With “Hairspray” awaiting its retro crown on Tony night and Billy Joel reportedly ready to do some network warbling in support of “Movin’ Out,” at least two new tuners are likely to get a decent June bounce to take them down the road in the months that follow.
Over at Actors’ Equity, they’re breathing sighs of relief that no one from either of those productions has asked for concessions.
“Definitely both full production contracts,” roars Equity prexy Alan Eisenberg. “No question about that.”
Presenters, sources say, are angling for as much Joel as possible in the touring mix for “Movin’ Out.” The piano man — who never met a keyboard he didn’t want to tinkle — has been taking the stage on Broadway from time to time. And a guest spot would be a big-news bonus in the hinterlands. “We’d love him to come to town with the show,” says one booker. “But there have been no commitments.”
“Hairspray” will, for sure, play in Baltimore this summer — it’s not only the city of the show’s setting, but it gave the Broadway opening massive media coverage. “Baltimore is very important to this show,” says producer Margo Lion, who’s relying on the city for a huge sendoff.
Beyond that, the plumb cutie already has some decent stands slated for major markets, including six weeks in Chicago. And thereafter, she probably has enough oomph to trickle down to single-week markets in the season that follows.
But while there’s plenty of road buzz for other attractions, there also are plenty of other problems in play. Take “La Boheme.” There’s the issue of whether road punters will pony up for opera, even brand-name opera. If multiple casts are tricky on Broadway, they’re even trickier on the road.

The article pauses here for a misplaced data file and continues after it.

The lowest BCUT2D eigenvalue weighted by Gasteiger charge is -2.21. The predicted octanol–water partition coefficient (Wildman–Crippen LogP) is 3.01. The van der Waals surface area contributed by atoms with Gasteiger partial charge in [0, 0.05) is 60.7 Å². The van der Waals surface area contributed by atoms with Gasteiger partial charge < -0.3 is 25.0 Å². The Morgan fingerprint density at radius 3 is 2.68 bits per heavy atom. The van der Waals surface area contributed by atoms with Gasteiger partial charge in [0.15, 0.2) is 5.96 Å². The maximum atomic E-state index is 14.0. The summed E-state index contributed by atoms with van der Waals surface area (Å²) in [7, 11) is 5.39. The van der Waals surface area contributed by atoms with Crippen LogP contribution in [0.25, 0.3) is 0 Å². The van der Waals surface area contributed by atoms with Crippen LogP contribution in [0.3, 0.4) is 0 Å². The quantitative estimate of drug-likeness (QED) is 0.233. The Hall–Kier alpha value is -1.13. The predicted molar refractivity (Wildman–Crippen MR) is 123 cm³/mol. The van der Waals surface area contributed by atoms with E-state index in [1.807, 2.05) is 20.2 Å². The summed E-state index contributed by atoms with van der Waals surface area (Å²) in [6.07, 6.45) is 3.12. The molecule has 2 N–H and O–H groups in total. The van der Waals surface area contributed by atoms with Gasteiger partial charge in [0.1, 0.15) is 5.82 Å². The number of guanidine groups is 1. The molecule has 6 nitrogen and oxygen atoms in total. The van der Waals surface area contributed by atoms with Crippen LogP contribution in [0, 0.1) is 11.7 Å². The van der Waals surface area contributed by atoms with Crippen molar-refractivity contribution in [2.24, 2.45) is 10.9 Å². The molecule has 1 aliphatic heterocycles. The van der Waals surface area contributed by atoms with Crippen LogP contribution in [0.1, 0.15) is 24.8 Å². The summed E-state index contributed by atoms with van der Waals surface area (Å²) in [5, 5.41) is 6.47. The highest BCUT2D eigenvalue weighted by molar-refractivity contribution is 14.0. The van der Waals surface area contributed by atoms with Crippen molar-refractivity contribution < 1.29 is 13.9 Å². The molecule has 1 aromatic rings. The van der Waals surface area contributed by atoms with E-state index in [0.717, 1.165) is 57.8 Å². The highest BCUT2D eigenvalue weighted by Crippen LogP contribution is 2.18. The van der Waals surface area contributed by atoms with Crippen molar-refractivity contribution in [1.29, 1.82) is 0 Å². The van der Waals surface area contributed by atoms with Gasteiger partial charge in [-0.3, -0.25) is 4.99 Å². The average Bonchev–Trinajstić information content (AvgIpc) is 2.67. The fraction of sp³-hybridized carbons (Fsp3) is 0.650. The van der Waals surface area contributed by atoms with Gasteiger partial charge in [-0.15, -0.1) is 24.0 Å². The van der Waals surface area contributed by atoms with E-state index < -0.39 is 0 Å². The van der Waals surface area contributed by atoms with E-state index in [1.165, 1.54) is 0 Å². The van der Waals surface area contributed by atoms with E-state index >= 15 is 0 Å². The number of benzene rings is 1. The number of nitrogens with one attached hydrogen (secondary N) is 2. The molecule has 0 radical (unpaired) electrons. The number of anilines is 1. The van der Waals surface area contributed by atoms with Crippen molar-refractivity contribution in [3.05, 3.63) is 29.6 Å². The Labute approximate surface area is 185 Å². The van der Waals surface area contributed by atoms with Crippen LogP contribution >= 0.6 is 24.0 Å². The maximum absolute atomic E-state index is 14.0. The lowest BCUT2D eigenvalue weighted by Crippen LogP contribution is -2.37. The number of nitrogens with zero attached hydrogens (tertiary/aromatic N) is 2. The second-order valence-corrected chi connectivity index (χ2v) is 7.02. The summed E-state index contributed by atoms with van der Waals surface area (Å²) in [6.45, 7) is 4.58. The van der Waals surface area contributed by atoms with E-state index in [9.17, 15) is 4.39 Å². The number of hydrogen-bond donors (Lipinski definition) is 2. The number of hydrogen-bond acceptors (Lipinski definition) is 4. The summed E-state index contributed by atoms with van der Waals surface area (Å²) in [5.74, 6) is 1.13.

According to producer Jeffrey Seller, several regional opera companies including the Michigan Opera Theater want to put “La Boheme” on their subscription seasons — which would give the show the chance to cross-pollinate auds.
“A lot of cities want the show,” Seller says. “With a partnership in cities like Detroit, we could do four weeks.”
In all likelihood, the previously announced L.A. production will become the national tour, although Seller says he has enough interest from young singers to come up with another separate tour.
As for “A Year With Frog and Toad,” road auds love family attractions, as a rule.
But this one has a less-than-stellar brand name and a big ticket price.
“We think it would do well all over the country,” says Peter Brosius, artistic director of the Minneapolis Children’s Theater, where the show originated.
Brosius and the Children’s Theater, a $9 million kiddie-play colossus that works with the likes of Nilo Cruz, Kia Corthron and Graciela Daniele, had their own Tony (for excellence in regional theater) to celebrate last week.
But when “Frog and Toad” was in Minneapolis, tix cost only about $20. On Broadway, the ducats have been far higher, generating some negative press. Unless some kind of special deal could be reached on the road, presenters are worrying whether families will pony up the big bucks. People involved with the show point out that the Broadway top didn’t reflect average cost.
“The price issue has been blown out of proportion,” says David Petrarca, the director of “Frog and Toad.” “We will have a lot of tickets at lower prices.”
Over at “Enchanted April,” producer Jeffrey Richards has signed on much of the Broadway cast (Elizabeth Ashley, Jayne Atkinson, Michael Hayden, Molly Ringwald) for a fall 2004 tour. Richards ticks off the show’s assets on the road.
“It’s feel-good romantic comedy, which have been in very short supply,” says Richards. “With ‘Enchanted April’ you don’t have to tell subscribers what it is about,” he adds, putting it in the same movie tie-in category as “The Graduate” and “Thoroughly Modern Millie.”
Of the special-event shows, “The Play What I Wrote” has firm plans to tour — slated, say the producers, to begin in 2004. In places where the names Morecambe and Wise mean nothing, it will require a lot of audience education, as will Russell Simmons’ “Def Poetry Jam,” set to go out this fall.
Then again, after Broadway the road may be a snap.
“In cities like Atlanta, Chicago and Los Angeles, we can go right to the jugular vein of our audience,” says “DPJ” director Stan Lathan. “On Broadway, we had to educate.”